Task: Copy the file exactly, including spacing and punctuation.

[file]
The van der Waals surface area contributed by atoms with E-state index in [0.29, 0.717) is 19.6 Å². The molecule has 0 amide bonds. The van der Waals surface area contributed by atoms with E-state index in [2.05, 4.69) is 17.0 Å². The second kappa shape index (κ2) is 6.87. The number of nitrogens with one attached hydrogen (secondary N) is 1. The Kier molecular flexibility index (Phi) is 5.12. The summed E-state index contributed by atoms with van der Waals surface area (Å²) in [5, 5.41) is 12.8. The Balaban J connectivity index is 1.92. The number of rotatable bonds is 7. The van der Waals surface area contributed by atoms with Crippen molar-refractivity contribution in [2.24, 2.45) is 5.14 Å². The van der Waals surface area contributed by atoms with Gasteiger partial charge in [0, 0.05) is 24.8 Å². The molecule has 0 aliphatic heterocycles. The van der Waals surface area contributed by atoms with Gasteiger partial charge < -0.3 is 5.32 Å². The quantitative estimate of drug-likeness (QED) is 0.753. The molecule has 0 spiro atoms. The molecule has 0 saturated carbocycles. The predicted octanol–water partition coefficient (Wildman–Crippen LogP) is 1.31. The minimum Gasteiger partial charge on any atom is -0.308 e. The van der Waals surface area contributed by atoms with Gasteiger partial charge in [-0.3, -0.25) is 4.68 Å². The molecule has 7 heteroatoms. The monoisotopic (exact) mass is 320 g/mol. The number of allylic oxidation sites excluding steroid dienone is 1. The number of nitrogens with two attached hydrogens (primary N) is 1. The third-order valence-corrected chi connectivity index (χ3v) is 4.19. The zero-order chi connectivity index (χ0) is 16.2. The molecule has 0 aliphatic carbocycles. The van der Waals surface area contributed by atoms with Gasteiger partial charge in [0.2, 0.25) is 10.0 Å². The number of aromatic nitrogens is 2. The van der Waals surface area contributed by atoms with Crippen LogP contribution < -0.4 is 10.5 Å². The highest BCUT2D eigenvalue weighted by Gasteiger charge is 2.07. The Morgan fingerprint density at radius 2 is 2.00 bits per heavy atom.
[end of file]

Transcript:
The van der Waals surface area contributed by atoms with E-state index in [0.29, 0.717) is 19.6 Å². The molecule has 0 amide bonds. The van der Waals surface area contributed by atoms with E-state index in [2.05, 4.69) is 17.0 Å². The second kappa shape index (κ2) is 6.87. The number of nitrogens with one attached hydrogen (secondary N) is 1. The Kier molecular flexibility index (Phi) is 5.12. The summed E-state index contributed by atoms with van der Waals surface area (Å²) in [5, 5.41) is 12.8. The Balaban J connectivity index is 1.92. The number of rotatable bonds is 7. The van der Waals surface area contributed by atoms with Crippen molar-refractivity contribution in [2.24, 2.45) is 5.14 Å². The van der Waals surface area contributed by atoms with Gasteiger partial charge in [0, 0.05) is 24.8 Å². The molecule has 0 aliphatic heterocycles. The van der Waals surface area contributed by atoms with Gasteiger partial charge < -0.3 is 5.32 Å². The quantitative estimate of drug-likeness (QED) is 0.753. The molecule has 0 spiro atoms. The molecule has 0 saturated carbocycles. The predicted octanol–water partition coefficient (Wildman–Crippen LogP) is 1.31. The minimum Gasteiger partial charge on any atom is -0.308 e. The van der Waals surface area contributed by atoms with Gasteiger partial charge in [-0.3, -0.25) is 4.68 Å². The molecule has 7 heteroatoms. The monoisotopic (exact) mass is 320 g/mol. The number of allylic oxidation sites excluding steroid dienone is 1. The number of nitrogens with two attached hydrogens (primary N) is 1. The third-order valence-corrected chi connectivity index (χ3v) is 4.19. The zero-order chi connectivity index (χ0) is 16.2. The molecule has 0 aliphatic carbocycles. The van der Waals surface area contributed by atoms with Gasteiger partial charge in [0.2, 0.25) is 10.0 Å². The number of aromatic nitrogens is 2. The van der Waals surface area contributed by atoms with Crippen LogP contribution < -0.4 is 10.5 Å². The highest BCUT2D eigenvalue weighted by Gasteiger charge is 2.07. The Morgan fingerprint density at radius 2 is 2.00 bits per heavy atom.